UNITED NATIONS — President Trump on Monday defended his efforts to urge the Ukrainian president to investigate a leading political rival for corruption, arguing that the United States should not give money to a government that tolerates it.
As he began several days of international diplomacy at the United Nations on Monday, Mr. Trump was defiant in the face of allegations that his conversation with President Volodymyr Zelensky of Ukraine, in which he leveled unsubstantiated corruption charges against former Vice President Joseph R. Biden Jr. and his son Hunter Biden, amounted to a grave abuse of presidential power.
Speaking to reporters at the United Nations headquarters in New York, Mr. Trump declined to address questions about whether he temporarily withheld $391 million in military aid to Kiev as part of an effort to push the government to comply with his demands for an investigation into Mr. Biden and his family. But Mr. Trump appeared to argue that such an action would not be inappropriate.
“If you don’t talk about corruption, why would you give money to a country that you think is corrupt?” he said.
On his way to lead a session on global religious freedom, Mr. Trump attempted to deflect attention from his own actions and tarnish Mr. Biden, a leading contender for the Democratic presidential nomination.
“What Biden did is a disgrace. What his son did is a disgrace,” Mr. Trump said.
Between events at the United Nations complex, Mr. Trump also tweeted an attack against his accusers as “stone cold Crooked.” And he implied that an unnamed intelligence community whistle-blower who filed a secret complaint about his behavior, based in part on his dealings with Ukraine, might be a traitor: “Is he on our Country’s side,” Mr. Trump wrote. “Where does he come from.”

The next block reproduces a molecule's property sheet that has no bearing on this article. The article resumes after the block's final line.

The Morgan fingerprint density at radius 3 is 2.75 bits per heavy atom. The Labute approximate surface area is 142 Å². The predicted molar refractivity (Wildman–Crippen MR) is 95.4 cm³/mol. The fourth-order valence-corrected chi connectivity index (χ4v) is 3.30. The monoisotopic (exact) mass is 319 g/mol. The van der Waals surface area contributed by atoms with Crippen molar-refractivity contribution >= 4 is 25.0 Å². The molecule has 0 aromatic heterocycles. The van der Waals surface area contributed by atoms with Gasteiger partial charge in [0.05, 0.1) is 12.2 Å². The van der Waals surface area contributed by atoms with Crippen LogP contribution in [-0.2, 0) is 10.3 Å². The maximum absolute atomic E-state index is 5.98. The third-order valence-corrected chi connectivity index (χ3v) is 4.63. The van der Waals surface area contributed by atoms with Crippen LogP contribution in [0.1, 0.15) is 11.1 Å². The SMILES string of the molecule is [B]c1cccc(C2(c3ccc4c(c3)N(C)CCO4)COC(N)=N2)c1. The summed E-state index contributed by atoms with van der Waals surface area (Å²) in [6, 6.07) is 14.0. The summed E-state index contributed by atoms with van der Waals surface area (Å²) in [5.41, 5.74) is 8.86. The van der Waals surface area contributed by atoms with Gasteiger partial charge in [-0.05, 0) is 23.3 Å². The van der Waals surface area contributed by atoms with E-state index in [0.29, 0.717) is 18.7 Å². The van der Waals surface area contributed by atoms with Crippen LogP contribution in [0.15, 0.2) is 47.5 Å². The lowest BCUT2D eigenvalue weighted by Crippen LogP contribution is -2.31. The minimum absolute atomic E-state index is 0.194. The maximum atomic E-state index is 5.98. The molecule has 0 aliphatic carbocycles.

The identity of that whistle-blower, whom Mr. Trump last week accused of being “partisan,” is not publicly known. The acting director of National Intelligence, Joseph Maguire, is refusing to share the person’s complaint with Congress, as required by law, prompting a growing number of Democrats to consider calling for Mr. Trump’s impeachment.
Mr. Trump also alleged to reporters here, without offering proof, that Hunter Biden, an international business consultant during his father’s time in office, “took money” from China, and suggested that the former vice president would strike a softer line toward Beijing as a result. China, Mr. Trump said, “can think of nothing they’d rather see than Biden get in.”
There is no evidence that the younger Mr. Biden’s business dealings have had any effect on his father’s public policy positions. Mr. Trump has seized on Joe Biden’s insistence in 2016 that Ukraine fire its top prosecutor at a time when a Ukrainian company on whose board Hunter Biden said was suspected of criminal activity. But that prosecutor was widely seen as corrupt himself and was not pursuing an active case against the company, Burisma Holdings.
Mr. Trump kicked off his diplomacy here in the morning with a brief visit to a special session on climate change attended by several major world leaders, including Chancellor Angela Merkel of Germany and Prime Minister Narendra Modi of India. Mr. Trump, who had not been expected to attend at all, stayed for less than 15 minutes, and wrote on Twitter about the Ukraine scandal minutes after departing.
Mr. Trump then led another special session, on international religious freedom, at which he called upon “nations of the world to end religious persecution.”
“Stop the crimes against people of faith, release prisoners of conscience, repeal laws restricting freedom of religion and belief, protect the vulnerable,” Mr. Trump said. The administration said Monday that the Trump administration would “dedicate an additional $25 million to protect religious freedom and religious sites and relics.”
Mr. Trump was introduced at the event by Vice President Mike Pence, who said being at the session was “among the greatest honors I’ve ever had.” Mr. Pence and Secretary of State Mike Pompeo, both evangelical Christians, have emphasized the cause of religious freedom in American foreign policy, drawing criticism that they have favored Christians over other religious groups, including Muslims.
Mr. Trump met in the afternoon with the prime minister of Pakistan, Imran Khan. It was the first of many sit-downs Mr. Trump had scheduled with world leaders here — including with Mr. Zelensky, whom he will see Wednesday.